Marvel And DC Were Almost Destroyed By A Tiny Competitor

Malibu's Ultraverse forced Marvel and DC to change everything, almost bankrupting them in the process, and setting the stage for the MCU.

By Jonathan Klotz | Updated

Malibu’s Ultraverse

Almost exactly 25 years ago, a small California company managed to go toe-to-toe with Marvel and DC; eventually, this nascent comic company did enough damage that Marvel was forced to sell the rights to their biggest characters. That’s right, without the amazing work done by Malibu Comics, there would have been no X-Men from Fox, and Sam Raimi’s Spider-Man would have never existed. In addition, Malibu published the very first Image comics and pioneered a comic printing technique that made their comic books look much better than anything the big two companies put out, so what went wrong, and why do we have to thank Malibu for the MCU?

Starting back in 1993, Malibu launched the first comics in what they called the Ultraverse. Featuring heroes like Prime (a young boy that could create bio-organic armor in the form of a very muscular full grown man), Prototype (think Iron Man, but he’s an employee and not the inventor), The Strangers (The X-Men, but they got powers from an Entity stuck on the moon), and Nightman (a jazz musician with brain damage that doesn’t have to sleep), the Ultraverse punched far above its weight class and immediately upended the comic market, forcing Marvel and DC to react or go bankrupt.

What set the Ultraverse apart from Marvel and DC’s comics at the time was that everything was interconnected, cross-overs were frequent, and events in one comic would influence an ongoing story in another. While the big two companies were in the middle of the “dark age of comics” featuring gritty and grim heroes like Punisher and Lobo, Malibu struck gold with the heroic Hardcase and the mystical Mantra, among many others. With video games, and a Saturday morning cartoon following Ultraforce, Malibu was a company on the rise until one day, everything went wrong.

The comic industry collapsed in the mid-90s, forcing Malibu to cancel comics, but by then, the publisher had grown too much, too fast, and found itself on the market. Both Marvel and DC wanted access to Malibu’s innovative digital printing process, with Marvel ultimately placing the winning bid and acquiring the company in 1994. Overbidding to prevent DC from acquiring the characters and technology, executives at Marvel quickly realized they had spent too much money on the purchase and struggled to generate a profit.

The Ultraverse was re-launched with a series of crossovers, notably sending Black Knight to be the leader of Ultraforce, while Siren became an assassin trainee under Taskmaster, and Nightman teamed up with Wolverine to battle Arcade. A long-lost Infinity Stone was claimed to have always resided within the Ultraverse, but even the cross-overs couldn’t keep the line alive, with Marvel soon canceling all of the titles and never bringing them back in any form despite multiple resets, which can be compared, unfavorably, to DC’s treatment of Milestone.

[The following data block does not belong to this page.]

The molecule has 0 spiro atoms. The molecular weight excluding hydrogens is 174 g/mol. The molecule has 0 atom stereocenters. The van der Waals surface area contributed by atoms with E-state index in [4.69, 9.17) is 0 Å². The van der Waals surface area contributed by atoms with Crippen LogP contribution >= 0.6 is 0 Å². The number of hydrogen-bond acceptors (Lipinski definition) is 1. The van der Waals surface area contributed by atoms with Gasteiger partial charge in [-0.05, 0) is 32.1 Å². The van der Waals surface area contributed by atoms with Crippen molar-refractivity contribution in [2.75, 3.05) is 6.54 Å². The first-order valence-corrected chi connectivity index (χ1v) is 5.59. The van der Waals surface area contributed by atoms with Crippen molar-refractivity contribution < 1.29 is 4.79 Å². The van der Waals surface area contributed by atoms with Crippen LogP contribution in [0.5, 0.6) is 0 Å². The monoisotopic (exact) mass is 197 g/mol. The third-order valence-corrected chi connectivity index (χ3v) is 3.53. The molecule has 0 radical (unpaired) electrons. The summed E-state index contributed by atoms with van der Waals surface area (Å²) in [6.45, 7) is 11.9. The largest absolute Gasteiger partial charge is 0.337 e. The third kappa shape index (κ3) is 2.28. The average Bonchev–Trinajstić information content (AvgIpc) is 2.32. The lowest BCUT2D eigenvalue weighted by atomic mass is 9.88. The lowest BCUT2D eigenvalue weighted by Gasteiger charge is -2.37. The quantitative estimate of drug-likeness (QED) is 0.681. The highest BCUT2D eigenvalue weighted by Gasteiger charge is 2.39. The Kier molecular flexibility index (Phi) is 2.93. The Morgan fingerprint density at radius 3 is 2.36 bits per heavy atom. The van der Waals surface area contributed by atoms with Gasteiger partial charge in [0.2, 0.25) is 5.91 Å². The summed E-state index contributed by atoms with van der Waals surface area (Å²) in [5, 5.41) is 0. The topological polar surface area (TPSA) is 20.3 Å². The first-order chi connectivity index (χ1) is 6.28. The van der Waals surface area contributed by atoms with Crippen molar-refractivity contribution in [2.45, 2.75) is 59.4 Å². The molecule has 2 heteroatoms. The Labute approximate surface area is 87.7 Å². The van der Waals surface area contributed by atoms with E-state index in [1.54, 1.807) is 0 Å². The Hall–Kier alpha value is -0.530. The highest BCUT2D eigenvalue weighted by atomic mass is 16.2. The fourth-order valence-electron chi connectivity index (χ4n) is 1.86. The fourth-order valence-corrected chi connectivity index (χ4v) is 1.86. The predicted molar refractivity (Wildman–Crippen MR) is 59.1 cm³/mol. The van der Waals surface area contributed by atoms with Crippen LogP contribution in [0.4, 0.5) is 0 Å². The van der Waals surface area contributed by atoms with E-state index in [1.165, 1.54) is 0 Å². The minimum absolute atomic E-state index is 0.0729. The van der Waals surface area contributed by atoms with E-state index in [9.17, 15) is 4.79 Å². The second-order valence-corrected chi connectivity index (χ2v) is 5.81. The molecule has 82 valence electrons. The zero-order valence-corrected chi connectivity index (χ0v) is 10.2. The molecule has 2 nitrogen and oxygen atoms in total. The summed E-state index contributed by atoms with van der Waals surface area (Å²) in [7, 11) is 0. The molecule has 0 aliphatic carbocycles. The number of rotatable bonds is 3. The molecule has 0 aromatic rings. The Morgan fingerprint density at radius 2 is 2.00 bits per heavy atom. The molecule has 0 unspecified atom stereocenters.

Ultraforce/Avengers battling for the Ego Stone

Though Marvel won the bidding battle, DC won the war by maintaining control of their characters. By the end of the 90s, every company was using a digital inking process, which explains why late-90s comics look different from those made in the 80s and earlier. The repercussions of Malibu being acquired by Marvel can still be felt today, with Universal controlling a Hulk solo movie and Sony having a hand in every Spider-Man film.

A small, upstart company that hit on a great new way to present comics burned out and faded away into history, with most Marvel and DC fans today not realizing how much changed in the industry thanks to Malibu. The third biggest company, Image, never would have had such a strong start without Malibu; the success of the interconnected Ultraverse heavily influenced Marvel’s Ultimate line, which served as the basis for the MCU movies, while DC was forced to pivot with major events, including the “Death of Superman,” and Bane breaking Batman’s back.

30 years ago, Malibu changed comics and, in the process, set up Marvel’s big push into movies, which eventually left DC as the perennial runner-up no matter how great their comics would become in recent years. To celebrate, take some time to watch Ultraforce, which, amazingly, is available for free on Tubi.

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